Sunday, April 12, 2020
Covid-19 (Day 31 of Self-Isolation)
The thing about being an elder is one can't let one's honest feelings out, right?
We're supposed to be strong and wise with the mellow of our years wearing a lean on me countenance at all times.
But that inner four year old resides within. And boy does she come out now and again. The impatience, the judgement, the no-one cares.
Today is such a day.
So I am throwing it out there. Easter Sunday.
Easter Sunday is the old pagan feast of Oestra, honouring Ishtar, the goddess of fertility and sex. My childhood religion, long thrown to the curb by moi, caught the fertility of the Oestra part but missed out completely on the sex unless it was their evil preaching hypocritical representatives stealing the spirits of innocent children, but I digress.
I am aware my world has completely shrunk, not that it was very large before, but now it is minuscule so I tend to obsess on unimportant stuff. Like tasks to be completed but then neglected. So I need to carve off some unpleasant wee tasks and just do them.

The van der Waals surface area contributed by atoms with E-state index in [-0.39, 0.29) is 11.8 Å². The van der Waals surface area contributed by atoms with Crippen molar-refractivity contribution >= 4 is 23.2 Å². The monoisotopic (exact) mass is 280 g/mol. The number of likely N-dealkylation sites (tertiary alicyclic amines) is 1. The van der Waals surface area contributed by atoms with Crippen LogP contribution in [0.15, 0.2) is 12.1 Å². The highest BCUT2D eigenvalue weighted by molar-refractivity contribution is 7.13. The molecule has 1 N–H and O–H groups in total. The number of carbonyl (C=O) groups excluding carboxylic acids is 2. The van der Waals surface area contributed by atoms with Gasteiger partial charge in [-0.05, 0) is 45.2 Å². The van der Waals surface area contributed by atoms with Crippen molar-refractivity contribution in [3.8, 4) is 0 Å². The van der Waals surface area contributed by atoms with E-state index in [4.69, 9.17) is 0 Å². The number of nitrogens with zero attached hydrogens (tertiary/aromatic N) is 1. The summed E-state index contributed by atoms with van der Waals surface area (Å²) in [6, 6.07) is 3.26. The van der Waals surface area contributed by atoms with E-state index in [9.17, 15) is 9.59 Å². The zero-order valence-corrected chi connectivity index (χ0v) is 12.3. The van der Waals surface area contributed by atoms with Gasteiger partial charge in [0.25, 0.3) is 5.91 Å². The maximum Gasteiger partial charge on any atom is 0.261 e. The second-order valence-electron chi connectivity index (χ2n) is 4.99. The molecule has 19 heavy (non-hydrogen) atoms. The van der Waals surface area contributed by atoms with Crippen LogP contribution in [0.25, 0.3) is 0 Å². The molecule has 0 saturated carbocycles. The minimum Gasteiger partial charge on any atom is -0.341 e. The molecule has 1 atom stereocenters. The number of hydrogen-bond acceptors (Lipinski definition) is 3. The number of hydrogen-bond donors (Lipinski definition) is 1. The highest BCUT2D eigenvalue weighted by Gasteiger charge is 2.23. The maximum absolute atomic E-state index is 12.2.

Many out here on the Edge are not gifted with a grasp of the seriousness of this pandemic and since their only hobby may be shopping and wandering aimlessly, indulge in that to the jeopardy of everyone else. I've been offered take out ("like a burger?"), etc, from these happy wanderers, oblivious to their own behaviours and its effect on their neighbours. They get very upset if questioned on how they are picking up such foods and I feel foolish for having prepped little care packages for them under the delusion of their following the isolating rules along with me. One took my gift of a hand knitted mask (not transmission approved, I view it merely as a warning to stay the eff away from me if I have to go in the halls for laundry or pickup) as permission to shop freely now.
So my isolation leads to despair and feeling quite solitary in my persistence of paying attention to all recommendations and wishing there were some real enforcement of them. I honestly believe we ain't seen nothing yet in the spread of this nightmare.
Pretty hand knitted masks, (more material can be inserted in the inside pocket). They are merely a signal and protection of others from one's sneezes, etc., but most of all a reminder not to touch our faces.
May the goddess, Ishtar, be good to all of you today.